Mat used the formula:

Nutrient Density = (∑ Essential Nutrients Per Serving/Weight Per Serving)

Here's what he found:


1. Organ Meats 17.05 11. Poultry -1.71
2. Herbs and Spices 16.78 12. Legumes (raw and cooked) -2.86
3. Nuts and Seeds 10.28 13. Processed Meat -3.10
4. Cacao (chocolate) 7.97 14. Vegetables (cooked) -4.84
5. Fish and Seafood 1.16 15. Plant Fats and Oils -5.41
6. Pork 0.69 16. Fruit -5.62
7. Beef 0.31 17. Grains and Cereals -6.23
8. Eggs and Dairy -0.56 18. Refined and Processed Oils -6.43
9. Vegetables (raw) -0.70 19. Grains (cooked) -7.05
10. Lamb, Veal and Wild Game -1.19 20. Canned Fruit -8.12



 Organ Meats: Gruesome, Delicious and Nutritious! 


Best on Ground: Liver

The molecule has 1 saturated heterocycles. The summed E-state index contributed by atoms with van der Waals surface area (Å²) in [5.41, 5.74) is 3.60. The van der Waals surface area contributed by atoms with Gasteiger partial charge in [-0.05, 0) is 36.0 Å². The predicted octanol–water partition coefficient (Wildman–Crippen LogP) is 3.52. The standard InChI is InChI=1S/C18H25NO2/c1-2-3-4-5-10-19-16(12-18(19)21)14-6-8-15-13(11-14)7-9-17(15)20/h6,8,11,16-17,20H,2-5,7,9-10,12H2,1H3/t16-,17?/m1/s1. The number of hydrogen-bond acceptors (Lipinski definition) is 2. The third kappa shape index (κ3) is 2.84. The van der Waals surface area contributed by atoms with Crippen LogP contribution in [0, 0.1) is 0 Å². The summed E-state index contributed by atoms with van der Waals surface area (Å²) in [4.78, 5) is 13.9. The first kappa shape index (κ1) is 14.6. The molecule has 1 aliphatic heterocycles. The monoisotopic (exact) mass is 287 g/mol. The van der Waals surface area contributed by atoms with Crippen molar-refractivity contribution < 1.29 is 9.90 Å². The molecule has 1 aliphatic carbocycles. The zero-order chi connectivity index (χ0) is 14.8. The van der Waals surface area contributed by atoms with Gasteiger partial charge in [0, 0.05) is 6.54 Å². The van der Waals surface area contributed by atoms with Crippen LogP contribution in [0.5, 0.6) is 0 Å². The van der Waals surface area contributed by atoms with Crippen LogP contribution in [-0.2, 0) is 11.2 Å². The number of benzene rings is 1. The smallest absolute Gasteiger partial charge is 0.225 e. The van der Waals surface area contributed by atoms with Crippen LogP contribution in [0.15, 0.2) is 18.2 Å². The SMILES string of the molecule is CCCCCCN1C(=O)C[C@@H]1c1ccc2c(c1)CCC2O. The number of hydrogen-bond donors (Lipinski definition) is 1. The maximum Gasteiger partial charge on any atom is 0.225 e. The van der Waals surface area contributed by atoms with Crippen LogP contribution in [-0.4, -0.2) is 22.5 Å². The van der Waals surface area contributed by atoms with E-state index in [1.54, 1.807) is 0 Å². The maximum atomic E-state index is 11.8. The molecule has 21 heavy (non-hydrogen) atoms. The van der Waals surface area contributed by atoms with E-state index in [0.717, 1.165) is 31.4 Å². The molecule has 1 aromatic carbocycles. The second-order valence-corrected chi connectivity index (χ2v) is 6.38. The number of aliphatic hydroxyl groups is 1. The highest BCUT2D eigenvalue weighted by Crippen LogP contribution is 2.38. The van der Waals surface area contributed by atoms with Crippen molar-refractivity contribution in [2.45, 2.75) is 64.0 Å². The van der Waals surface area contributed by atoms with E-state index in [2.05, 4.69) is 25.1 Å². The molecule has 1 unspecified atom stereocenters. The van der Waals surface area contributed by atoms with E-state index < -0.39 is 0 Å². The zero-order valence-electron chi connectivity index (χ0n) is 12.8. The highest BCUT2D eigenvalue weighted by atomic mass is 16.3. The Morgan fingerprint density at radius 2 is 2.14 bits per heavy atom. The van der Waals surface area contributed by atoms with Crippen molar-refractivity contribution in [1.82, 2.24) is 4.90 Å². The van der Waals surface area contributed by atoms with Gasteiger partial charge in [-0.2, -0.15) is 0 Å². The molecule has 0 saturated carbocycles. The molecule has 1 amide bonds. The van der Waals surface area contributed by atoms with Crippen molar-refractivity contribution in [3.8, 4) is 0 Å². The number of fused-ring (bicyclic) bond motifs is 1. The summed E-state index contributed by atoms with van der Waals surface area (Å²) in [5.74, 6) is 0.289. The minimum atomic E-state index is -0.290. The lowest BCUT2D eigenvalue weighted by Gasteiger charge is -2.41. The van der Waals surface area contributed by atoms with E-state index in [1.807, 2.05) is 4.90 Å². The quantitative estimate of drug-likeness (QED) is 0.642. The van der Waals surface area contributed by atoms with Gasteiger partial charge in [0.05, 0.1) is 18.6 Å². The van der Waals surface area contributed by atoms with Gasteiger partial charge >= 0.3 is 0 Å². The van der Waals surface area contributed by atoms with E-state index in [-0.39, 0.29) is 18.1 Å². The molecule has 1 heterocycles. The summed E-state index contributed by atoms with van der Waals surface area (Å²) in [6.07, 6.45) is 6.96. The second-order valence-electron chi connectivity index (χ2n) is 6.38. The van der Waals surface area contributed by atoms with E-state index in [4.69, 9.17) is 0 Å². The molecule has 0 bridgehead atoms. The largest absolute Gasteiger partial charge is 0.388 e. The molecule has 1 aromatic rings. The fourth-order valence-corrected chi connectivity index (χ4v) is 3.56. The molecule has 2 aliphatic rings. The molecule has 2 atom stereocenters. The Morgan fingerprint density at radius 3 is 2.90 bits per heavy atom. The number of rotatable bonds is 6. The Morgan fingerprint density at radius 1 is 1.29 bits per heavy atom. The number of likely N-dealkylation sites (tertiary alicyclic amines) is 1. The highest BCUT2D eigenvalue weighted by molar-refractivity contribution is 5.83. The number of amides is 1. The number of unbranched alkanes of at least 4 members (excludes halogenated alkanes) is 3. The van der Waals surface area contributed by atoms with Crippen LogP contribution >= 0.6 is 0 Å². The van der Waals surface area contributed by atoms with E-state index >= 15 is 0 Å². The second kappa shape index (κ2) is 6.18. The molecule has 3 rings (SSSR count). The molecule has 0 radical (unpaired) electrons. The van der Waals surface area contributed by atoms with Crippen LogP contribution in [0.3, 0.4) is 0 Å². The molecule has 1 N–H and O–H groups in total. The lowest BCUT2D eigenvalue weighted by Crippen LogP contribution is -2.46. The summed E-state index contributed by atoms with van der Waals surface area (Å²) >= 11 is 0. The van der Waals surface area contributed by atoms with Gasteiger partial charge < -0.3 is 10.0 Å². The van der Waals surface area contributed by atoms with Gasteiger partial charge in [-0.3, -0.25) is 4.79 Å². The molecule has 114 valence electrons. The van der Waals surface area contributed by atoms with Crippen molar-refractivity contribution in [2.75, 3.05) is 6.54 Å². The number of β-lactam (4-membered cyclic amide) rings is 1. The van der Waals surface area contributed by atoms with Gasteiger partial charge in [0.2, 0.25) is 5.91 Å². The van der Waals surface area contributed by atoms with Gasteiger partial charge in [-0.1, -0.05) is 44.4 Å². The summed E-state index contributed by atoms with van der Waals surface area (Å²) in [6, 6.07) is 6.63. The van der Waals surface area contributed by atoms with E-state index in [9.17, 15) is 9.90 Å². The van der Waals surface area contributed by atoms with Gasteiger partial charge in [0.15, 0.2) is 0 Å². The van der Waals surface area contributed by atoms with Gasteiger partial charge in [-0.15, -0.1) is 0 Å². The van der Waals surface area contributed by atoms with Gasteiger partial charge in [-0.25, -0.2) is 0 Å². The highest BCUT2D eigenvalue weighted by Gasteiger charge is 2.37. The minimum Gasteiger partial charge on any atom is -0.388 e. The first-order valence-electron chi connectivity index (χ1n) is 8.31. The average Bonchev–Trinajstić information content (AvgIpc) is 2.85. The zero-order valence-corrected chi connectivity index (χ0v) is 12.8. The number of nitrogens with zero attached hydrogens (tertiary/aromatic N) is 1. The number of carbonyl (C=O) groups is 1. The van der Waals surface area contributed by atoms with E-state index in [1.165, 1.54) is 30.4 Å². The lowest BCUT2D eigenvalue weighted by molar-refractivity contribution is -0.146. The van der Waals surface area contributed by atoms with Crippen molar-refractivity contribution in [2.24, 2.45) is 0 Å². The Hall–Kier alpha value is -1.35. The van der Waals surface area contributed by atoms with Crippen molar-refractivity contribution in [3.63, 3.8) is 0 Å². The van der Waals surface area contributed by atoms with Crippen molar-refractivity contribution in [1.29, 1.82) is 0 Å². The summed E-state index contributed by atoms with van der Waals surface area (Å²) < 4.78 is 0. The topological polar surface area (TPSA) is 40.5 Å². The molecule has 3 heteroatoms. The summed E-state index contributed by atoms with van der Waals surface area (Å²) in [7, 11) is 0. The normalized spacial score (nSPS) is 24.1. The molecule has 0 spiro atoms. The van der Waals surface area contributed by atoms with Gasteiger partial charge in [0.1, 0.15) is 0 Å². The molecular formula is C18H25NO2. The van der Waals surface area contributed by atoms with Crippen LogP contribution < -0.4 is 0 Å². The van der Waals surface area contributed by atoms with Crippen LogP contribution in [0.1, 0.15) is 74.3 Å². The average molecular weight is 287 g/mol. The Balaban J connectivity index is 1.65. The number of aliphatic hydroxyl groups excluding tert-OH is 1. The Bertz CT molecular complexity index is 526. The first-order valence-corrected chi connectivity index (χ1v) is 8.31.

Liver should be thought of like a nutrient bomb. Some primitive tribes knew this too, as Weston A Price observed that Native Indians would eat the organs first, and give the less nutritious muscle meats to the dogs.


Consistent Performer: Green vegetables.

Kale, spinach, swiss chard, broccoli are all packed with nutrients and should be eaten, a lot.


Most Underrated Herbs and Spices.

These are top competitors in their weight class, but unfortunately don't pack the weight that something like liver does - ie. you're not going to eat 200g of nutmeg. Add in turmeric, parsley or basil into for a nutrient kicker.


Most Overrated: Wholegrains

This guy is like the player that gets talked up in the pre game, yet fails to perform when it comes to crunch. Even the best of wholegrains is in negative numbers, and is no match for the meats and vegetables on the field.


Heathly Living Pyramid

 Source: Nutrition Australia (no, really)



Considerations and Limitations: